All told, Civilization VI is quite brilliant, offering a thoroughly engrossing and frequently rewarding experience with a high level of replayability. There's a lot to love here, and as far as the strategy genre goes on PS4, there's no better game than Civilization VI. But there are a few wrinkles which might put some players off.
By far the biggest issue here – and this has always been an issue for the series – is that when you finish your turn you have to wait for the A.I. to complete their turns before you can move on. On a small map with few fellow civilizations this wait is tolerable, but in a huge world with a dozen competitors you'll be waiting as much as you're playing. It's not unusual to be waiting thirty seconds to a minute between turns.
When you've got sixteen turns left before you finish building the Great Pyramids in the outskirts of Hull, you could conceivably be doing nothing but moving to your next turn for whatever sixteen multiplied by thirty seconds is. It's not a deal-breaker, and if you're into strategy games then you've presumably got patience to spare, but it's still a bit much.
The music can get pretty obnoxious, too. There's a mix of sounds from around the world going on, running the gamut from instrumental, traditional folk tunes like Scarborough Fair and Greensleeves to aggressive chanting that sounds a bit like the All Blacks doing the Haka. Your best bet is to mute the music and run the Spotify app in the background.
Don't mute the speech though because then you'll be missing a treat. Every time you discover something new like, say, the wheel, or gunpowder, or nuclear fusion, Sean Bean turns up to deliver a timely quote about it in his soothing Sheffield twang. It's like a cup of warm cocoa for your ears.
Civilization VI is an excellent strategy game that offers numerous ways to play, and all of them are viable options. You can lead a peaceful nation or a war-mongering empire and still have an engrossing and rewarding experience like few others on PS4. Excessive load times, grating music, and some occasionally irksome controls are the only real downsides to what is otherwise the system's best strategy game, and a title that strategy fans can scarcely afford to skip.
I have never played a Civilisation game. I'm very tempted now, great review
Does Sean Bean die really early on in this? I was going pick this up on Switch but will get it on PS4 eventually. Good review!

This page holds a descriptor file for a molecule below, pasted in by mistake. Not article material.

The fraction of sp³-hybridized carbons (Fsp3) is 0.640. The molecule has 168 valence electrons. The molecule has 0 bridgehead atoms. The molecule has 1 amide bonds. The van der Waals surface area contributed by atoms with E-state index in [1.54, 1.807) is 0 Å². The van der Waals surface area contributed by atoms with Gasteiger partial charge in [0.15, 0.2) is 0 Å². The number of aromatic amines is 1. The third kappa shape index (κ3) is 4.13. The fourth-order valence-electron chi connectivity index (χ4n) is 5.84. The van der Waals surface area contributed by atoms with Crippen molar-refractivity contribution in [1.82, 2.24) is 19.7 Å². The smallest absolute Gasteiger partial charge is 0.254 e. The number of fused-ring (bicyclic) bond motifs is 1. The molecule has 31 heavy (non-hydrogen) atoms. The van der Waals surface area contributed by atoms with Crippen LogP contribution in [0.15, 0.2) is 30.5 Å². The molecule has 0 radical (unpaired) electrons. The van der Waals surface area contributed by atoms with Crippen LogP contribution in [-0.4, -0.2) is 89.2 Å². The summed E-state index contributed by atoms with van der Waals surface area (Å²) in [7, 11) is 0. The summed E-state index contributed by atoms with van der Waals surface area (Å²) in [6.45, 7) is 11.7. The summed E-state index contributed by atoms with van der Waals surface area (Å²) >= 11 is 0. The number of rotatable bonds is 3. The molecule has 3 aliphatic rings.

Sounds like fun, been quite a while since the last Civilization was on Playstation.
Sometimes I love strategy games, and sometimes I really don't. Civ VI sounds great — I may be tempted to pick it up further down the line. Great review as always, John.
Best time sinker ever invented and my most anticipated release this year on ps4. I loved every Civ instances and this will be mine on ps4 despite having it on pc, since I would love to see more and more strategy games on console.
Also check out Stellaris and Planetfall, both are 2 amazing 4x games ported to ps4
@Orange_Man_Bad anyone with a slight interest in strategy and history should buy civ at least once. Its fantastic and unlike any game you would have played. I personally battered 3 and 4 and absolutely loved it. Then I wanted my life back.
I could see myself losing a lot of time to this.
"Honestly, the music is rubbish". How does one even come to have this opinion? The music fits perfectly (if it's the same as the PC version), and it's what makes the waiting times bearable. What would you rather have? Techno? Lol.
So... didn't know this was coming. I've never played a civilization game. But doesn't a lot of hours on tropico 5 and 6....how is this in comparison to that?
Love Civ. games. The best "just one more turn" game. My favorite was civ 2 ww2 senerio. This and Jedi fallen order are my next 2 purchases.
I've played every Civ game since Civ2 on PC, the "one more turn" loop is almost impossible to quit.
@SinisterPledge Well, some people might like the music. Some people like Panic At The Disco. People are idiots. :')
If you like the music then at least you don't need a Spotify account or a backlog of podcasts.
In all seriousness I just found it really irritating. The folky stuff is fine, but by the time the chanting starts I'm getting wound up.